I've also added the clause "STRAIGHT_JOIN" to the sql at the top. This tells MySql to do the query in the order I've instructed it and don't have the optimizer try to think for me. This one clause has come in so frequently when joining a main table (such as millions of records) to "lookup" secondary tables that the query engine has falsely interpretted the lookup table as primary for querying which killed the performance...

Try to do some timed tests between the versions that work. If they are equally comparable, I would typically go with the one that I could understand in case I had to modify / change something in the future.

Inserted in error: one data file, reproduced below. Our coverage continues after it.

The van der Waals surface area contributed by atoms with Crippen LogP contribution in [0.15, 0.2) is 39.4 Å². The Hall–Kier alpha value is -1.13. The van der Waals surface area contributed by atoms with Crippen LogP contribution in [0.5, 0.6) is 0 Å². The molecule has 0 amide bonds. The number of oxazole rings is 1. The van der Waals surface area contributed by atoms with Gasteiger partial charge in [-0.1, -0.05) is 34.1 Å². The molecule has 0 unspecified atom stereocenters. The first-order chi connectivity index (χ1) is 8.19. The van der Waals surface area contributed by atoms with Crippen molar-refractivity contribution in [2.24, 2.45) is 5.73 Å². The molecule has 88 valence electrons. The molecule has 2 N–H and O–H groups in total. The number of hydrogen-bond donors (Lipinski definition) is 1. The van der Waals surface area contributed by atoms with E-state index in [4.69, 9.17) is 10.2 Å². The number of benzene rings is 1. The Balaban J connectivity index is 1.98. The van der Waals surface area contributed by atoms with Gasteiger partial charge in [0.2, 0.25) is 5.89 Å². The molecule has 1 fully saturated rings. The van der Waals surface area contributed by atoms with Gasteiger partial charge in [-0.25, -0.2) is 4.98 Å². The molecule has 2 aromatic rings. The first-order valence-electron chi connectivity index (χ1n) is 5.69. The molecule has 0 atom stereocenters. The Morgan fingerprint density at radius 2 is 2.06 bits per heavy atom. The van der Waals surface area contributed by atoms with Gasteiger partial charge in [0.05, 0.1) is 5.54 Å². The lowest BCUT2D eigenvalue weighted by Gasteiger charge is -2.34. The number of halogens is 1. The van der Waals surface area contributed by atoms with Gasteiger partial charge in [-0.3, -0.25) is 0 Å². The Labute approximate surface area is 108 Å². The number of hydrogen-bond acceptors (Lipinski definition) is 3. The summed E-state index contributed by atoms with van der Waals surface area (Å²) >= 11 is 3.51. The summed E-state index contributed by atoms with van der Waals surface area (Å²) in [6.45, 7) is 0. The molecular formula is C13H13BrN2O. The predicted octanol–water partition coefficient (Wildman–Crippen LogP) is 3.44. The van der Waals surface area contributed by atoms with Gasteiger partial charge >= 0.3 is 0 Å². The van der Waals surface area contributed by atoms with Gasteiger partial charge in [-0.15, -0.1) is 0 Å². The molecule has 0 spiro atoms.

share|improve this answer
    
Thank you so much DRapp it works great :) you write it without testing huhh can you please recommend any book or tutorial on sql where i can improve my sql skill...Manji query also worked i have no idea which one is better but your query looks more clean... – Yasir Apr 6 '11 at 20:40
    
No problem, and I've updated answer with other querying clarifications / adjustment. – DRapp Apr 7 '11 at 0:25
-- own records
SELECT member_id, friend_id, user_name, description
FROM
(SELECT M.member_id,
        M.member_id friend_id,
        M.user_name,
        MS.description
   FROM members M
   LEFT JOIN member_status MS on MS.member_id = M.member_id
UNION ALL
-- friends records
SELECT M.member_id,
       F.friend_id,
       MF.user_name,
       MS.description
  FROM members M
  JOIN (      SELECT friend_id member_id, member_id friend_id from friends 
        UNION SELECT member_id, friend_id from friends) F